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New Super-Man Vol. 1: Made In China (Rebirth) Paperback – June 27, 2017
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“NEW SUPER-MAN will break the mold.”—IGN
“Allows for thorough character set-up, the plot is as straight-forward and clean as they come, and the panels are colorful and kinetic.”—Newsarama
About the Author
Gene Luen Yang began making comics and graphic novels more than fifteen years ago. In 2006, his book American Born Chinese was published by First Second Books. It became the first graphic novel to be nominated for a National Book Award and the first to win the American Library Association's Printz Award. It also won an Eisner Award for Best Graphic Album - New. In 2013, First Second Books released Boxers & Saints, his two-volume graphic novel about the Boxer Rebellion. Boxers & Saints was nominated for a National Book Award and won the L.A. Times Book Prize. He made his mainstream comics debut on SUPERMAN, with artists John Romita Jr. and Klaus Janson.
His other works include the comics continuation of the popular Nickelodeon cartoon Avatar: The Last Airbender. Currently, he writes NEW SUPER-MAN for DC Comics.
Top customer reviews
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The first few panels sold me. The idea that our protagonist was not a weak target, but instead a bully, was intriguing to me. Here was a character that wasn't Superman, who couldn't be Superman. But as the run progressed, and I saw the changes in our hero, it was... Refreshing. He isn't "good" nor is he level-headed. He is human, which is something we know Clark Kent is not.
Various runs were dropped, some were stuck with for the long run, but in the end New Super-Man is one that I have stuck with over the past year, excited for each and every issue. It's not for everyone, but I will say that it is one of the most easily recommended runs for Rebirth.
They eventually encounter the Freedom Fighters of China, with names like Human Firecracker and Sunbeam, who claim to be fighting for truth, justice, and democracy, three values that are scarce in China. Presumably the Freedom Fighters represent Chinese dissidents, but are they heroes or villains? And what about the original Chinese superheroes, the Great Ten? Good guys or bad guys? You need to read the story to find out.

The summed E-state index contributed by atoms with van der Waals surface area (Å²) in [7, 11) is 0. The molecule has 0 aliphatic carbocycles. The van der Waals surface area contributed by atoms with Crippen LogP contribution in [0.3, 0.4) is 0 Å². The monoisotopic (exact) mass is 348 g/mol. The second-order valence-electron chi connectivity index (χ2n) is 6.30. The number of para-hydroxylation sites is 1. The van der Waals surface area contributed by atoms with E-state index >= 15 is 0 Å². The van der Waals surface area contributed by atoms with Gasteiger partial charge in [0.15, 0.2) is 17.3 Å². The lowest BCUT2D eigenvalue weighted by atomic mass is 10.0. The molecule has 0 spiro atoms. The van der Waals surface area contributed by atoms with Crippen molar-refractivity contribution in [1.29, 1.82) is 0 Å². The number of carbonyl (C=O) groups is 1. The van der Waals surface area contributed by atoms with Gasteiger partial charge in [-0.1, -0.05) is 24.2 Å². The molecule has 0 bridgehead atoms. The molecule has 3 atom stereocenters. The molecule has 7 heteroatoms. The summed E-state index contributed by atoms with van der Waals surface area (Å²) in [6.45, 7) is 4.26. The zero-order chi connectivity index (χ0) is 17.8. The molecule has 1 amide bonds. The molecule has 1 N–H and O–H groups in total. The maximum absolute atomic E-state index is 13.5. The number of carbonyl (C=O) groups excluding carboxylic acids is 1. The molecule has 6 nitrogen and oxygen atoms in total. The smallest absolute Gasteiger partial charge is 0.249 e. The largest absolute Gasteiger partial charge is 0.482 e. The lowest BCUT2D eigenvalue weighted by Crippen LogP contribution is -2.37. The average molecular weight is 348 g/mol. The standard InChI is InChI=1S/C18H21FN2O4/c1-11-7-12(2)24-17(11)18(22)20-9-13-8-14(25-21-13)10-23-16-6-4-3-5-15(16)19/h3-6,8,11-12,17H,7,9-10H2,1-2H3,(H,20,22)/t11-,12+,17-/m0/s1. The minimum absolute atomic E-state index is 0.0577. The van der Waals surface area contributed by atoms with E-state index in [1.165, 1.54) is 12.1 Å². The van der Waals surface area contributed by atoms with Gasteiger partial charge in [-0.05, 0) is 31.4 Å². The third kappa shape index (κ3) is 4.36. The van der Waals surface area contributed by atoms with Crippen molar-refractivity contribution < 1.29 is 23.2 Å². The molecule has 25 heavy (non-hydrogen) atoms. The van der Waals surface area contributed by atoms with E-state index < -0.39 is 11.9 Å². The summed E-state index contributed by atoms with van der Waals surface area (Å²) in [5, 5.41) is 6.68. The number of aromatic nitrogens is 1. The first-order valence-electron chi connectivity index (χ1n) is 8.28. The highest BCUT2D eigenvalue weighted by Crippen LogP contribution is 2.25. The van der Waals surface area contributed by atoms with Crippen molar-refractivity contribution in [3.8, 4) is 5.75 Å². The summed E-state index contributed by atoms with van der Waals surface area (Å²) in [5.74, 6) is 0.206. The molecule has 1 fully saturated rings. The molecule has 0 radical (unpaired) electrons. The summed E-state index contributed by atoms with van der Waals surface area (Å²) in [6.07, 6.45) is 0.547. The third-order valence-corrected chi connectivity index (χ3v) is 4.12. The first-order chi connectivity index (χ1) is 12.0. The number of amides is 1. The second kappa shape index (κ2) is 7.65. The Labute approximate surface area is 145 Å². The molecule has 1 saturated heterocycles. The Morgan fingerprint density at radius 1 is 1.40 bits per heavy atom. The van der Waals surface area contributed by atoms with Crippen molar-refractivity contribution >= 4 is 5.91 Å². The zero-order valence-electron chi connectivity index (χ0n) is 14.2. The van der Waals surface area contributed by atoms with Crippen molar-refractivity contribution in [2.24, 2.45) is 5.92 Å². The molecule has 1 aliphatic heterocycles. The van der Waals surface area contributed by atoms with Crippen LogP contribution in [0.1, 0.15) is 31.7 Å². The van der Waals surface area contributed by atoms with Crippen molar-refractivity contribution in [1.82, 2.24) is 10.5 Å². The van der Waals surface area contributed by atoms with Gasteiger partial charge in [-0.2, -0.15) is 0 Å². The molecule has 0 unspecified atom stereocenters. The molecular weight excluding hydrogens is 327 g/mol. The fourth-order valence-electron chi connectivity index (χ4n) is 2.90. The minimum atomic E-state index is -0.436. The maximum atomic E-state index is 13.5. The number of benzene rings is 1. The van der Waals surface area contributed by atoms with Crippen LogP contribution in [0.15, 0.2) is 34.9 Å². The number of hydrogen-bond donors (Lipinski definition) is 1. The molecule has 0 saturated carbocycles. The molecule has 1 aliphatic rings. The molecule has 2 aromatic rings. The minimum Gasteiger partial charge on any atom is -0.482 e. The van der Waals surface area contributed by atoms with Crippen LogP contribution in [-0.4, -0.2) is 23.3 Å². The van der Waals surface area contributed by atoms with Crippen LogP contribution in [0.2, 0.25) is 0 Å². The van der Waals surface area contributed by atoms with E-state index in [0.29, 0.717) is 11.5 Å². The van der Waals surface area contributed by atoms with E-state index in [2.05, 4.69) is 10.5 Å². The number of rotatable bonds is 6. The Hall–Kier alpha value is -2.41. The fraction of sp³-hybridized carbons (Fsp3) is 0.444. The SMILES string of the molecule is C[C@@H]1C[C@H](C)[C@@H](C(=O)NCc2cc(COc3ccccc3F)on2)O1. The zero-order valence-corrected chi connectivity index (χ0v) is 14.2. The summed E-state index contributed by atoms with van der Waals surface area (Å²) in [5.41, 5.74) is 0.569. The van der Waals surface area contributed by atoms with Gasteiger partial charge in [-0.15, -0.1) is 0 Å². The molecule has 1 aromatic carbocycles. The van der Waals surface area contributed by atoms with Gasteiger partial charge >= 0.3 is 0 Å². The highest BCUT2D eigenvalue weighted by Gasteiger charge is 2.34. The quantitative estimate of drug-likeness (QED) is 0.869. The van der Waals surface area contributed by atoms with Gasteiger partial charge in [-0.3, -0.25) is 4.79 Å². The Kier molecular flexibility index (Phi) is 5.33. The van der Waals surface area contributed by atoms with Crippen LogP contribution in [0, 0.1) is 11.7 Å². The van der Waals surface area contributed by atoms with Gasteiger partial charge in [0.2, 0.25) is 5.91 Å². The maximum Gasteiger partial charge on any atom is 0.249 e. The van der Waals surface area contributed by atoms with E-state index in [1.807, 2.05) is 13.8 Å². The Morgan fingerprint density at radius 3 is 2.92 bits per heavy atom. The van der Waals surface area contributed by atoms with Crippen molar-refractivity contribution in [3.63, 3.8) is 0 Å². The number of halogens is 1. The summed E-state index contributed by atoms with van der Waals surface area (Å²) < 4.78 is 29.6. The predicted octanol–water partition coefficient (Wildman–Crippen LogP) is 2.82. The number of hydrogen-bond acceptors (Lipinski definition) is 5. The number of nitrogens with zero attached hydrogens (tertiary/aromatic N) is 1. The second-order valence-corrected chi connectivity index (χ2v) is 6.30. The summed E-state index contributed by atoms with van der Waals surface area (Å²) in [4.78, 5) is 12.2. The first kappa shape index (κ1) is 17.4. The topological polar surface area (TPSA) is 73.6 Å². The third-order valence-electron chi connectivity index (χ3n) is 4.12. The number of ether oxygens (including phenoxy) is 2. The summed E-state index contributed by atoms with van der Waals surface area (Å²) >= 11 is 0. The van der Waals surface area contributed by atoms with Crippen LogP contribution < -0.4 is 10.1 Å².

Kenan has some family drama that turns into superhero/supervillain drama. The family angle evolves through the first four issues and takes center stage in issue 5. The plotting is surprisingly clever.
New Super-man had me chuckling consistently. It’s a commentary on China and on America, but it’s true value lies in its ability to demonstrate that people all over the world are the same … boorish, vain, shallow, self-involved, but occasionally capable of rising above their faults and doing the right thing. It’s one of the better attempts at DC to do something different without departing from the virtues that made the company a success.
The art is perfectly suited to the story, but it’s the sharp writing that earned my applause. The New Super-Man earns an easy 5 stars from me.
Kenan Kong is kind of a jerk. He bullies a rich kid for lunch money because the kid's parents own an airline that Kenan's mom was killed on. When Kenan makes a heroic act (against his own nature), he gets selected for a superhero program and his life changes. He joins two other young people who will make up a new Justice League for the nation of China. The two other heroes are takes on Wonder Woman and Batman. Kenan finds his powers come and go, and he needs to figure out how to make them work. Additionally, he finds himself at odds with his father. Can Kenan learn to be a hero, mend his relationship with his father, and figure out who is behind this new superhero initiative?
Kenan is a pretty unlikable character at the beginning of the story, and he stays that way for quite a while. He is arrogant and a bully. By the end of the story, things have happened to help move him towards being a hero, but it takes quite a few chapters before I liked this character much. I really liked the Wonder Woman and Batman characters and I hope they have more to do in the future. This is a very different take on DC superheroes and I liked the cultural shift in perspective that it takes.
I received a review copy of this graphic novel from DC Entertainment and NetGalley in exchange for an honest review. Thank you for allowing me to review this graphic novel.